Wednesday, January 26, 2022

Experts sound alarm after ‘tougher’ Covid-19 variant detected in Sarawak

The P3 variant, first detected in the Philippines, has mutations linked to the deadly UK and South African variants.

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Researchers at Universiti Malaysia Sarawak have confirmed the existence of a Covid-19 variant that could be more resistant to vaccines, prompting warnings by experts for the public to remain vigilant and adhere to SOPs as authorities battle a sharp spike in daily cases nationwide.

Experts from the university’s Institute of Health and Community Medicine (IHCM) confirmed that the B. or P3 variant had been found in eight samples taken from Kuching and Samarahan last week.

The P3 variant was first reported in the Philippines in March, and was identified in import cases in the UK.

IHCM director Dr David Perera said the variant has greater transmissibility and may escape the neutralising antibody response.

“We strongly urge the public to continue adhering to the SOPs and guidelines, particularly mask wearing, hand hygiene and physical distancing, and the need to achieve herd immunity through the vaccination programme.

“These efforts will help slow virus transmission and reduce the chances of future variants evolving in the community,” said Perera.

Sarawak epidemiologist Dr Andrew Kiyu Dawie Usop said the P3 variant could be a pandemic as it can spread faster than the original version.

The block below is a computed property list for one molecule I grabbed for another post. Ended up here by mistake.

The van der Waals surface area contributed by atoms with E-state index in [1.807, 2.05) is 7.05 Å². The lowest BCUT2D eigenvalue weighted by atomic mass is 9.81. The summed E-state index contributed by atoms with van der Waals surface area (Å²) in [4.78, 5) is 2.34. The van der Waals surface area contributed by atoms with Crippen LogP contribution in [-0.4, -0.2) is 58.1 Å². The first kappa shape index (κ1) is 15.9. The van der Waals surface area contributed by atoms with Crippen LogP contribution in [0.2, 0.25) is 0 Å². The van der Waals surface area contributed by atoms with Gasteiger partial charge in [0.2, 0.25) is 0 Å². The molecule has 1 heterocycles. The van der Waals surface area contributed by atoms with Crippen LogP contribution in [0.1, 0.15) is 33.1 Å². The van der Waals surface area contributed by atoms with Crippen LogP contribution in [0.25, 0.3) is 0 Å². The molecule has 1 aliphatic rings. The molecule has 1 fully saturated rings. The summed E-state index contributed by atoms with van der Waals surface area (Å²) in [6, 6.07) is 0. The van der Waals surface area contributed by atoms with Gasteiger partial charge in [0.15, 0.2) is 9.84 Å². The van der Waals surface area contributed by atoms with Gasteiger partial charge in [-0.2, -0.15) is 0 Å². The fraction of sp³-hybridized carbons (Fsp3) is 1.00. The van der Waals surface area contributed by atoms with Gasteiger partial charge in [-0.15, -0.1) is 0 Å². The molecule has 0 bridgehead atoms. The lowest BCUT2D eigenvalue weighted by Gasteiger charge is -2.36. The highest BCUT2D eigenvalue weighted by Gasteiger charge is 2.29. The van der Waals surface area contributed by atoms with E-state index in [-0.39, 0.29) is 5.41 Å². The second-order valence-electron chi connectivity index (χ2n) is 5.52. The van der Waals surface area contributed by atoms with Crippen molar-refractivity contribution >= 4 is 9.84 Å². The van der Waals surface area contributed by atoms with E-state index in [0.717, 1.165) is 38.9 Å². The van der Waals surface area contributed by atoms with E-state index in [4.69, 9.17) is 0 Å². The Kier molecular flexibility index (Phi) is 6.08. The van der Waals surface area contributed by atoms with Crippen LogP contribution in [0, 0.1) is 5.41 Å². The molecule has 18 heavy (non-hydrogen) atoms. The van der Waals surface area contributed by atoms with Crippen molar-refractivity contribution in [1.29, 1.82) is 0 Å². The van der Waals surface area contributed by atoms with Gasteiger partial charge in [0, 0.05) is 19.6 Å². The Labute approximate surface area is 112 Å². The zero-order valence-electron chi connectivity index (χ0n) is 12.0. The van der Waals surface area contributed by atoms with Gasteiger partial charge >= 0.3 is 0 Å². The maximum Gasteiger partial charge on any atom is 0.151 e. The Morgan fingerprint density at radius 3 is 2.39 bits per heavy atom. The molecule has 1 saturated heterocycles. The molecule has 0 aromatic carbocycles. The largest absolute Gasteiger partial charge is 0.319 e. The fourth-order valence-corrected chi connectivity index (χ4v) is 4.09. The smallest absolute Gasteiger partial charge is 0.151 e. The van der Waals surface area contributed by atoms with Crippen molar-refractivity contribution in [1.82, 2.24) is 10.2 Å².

Viruses constantly change through mutation, and new variants of a virus are expected to occur over time.

Kiyu said changes to the spike protein were a crucial point for scientists to observe in virus mutations.

“Whether the mutation could pose a greater threat to human lives, one important fact is that the virus is always changing.

“It’s like a human giving birth, every time they multiply, the ‘children’ (the virus after mutation) will look different from the mother and father (the virus before mutation).

“Every time the virus mutates, a new virus variant will emerge. This means that the change in the spike protein will allow the virus’ spike to latch on to human cells and function more efficiently,” he explained.

Kiyu said the P3 variant could be more contagious since it was mutated with two different virus genes.

“The viruses are all different – in a way, it could be more powerful. For example, it could evade the antibody. However, some of those changes could result in nothing. Otherwise, the mutation can make the virus be more effective than a vaccine where it can invade human cells easily.”

He said the P3 variant is characterised by two key mutations, the N501Y and E484K, which are respectively shared with the deadly UK (B.1.1.7) and the South African (B.1.351) variants.

“This strain may not be able to provide full protection against reinfection as it is capable of escaping from the antibody. That is why the current vaccine cannot fight it,” he added.

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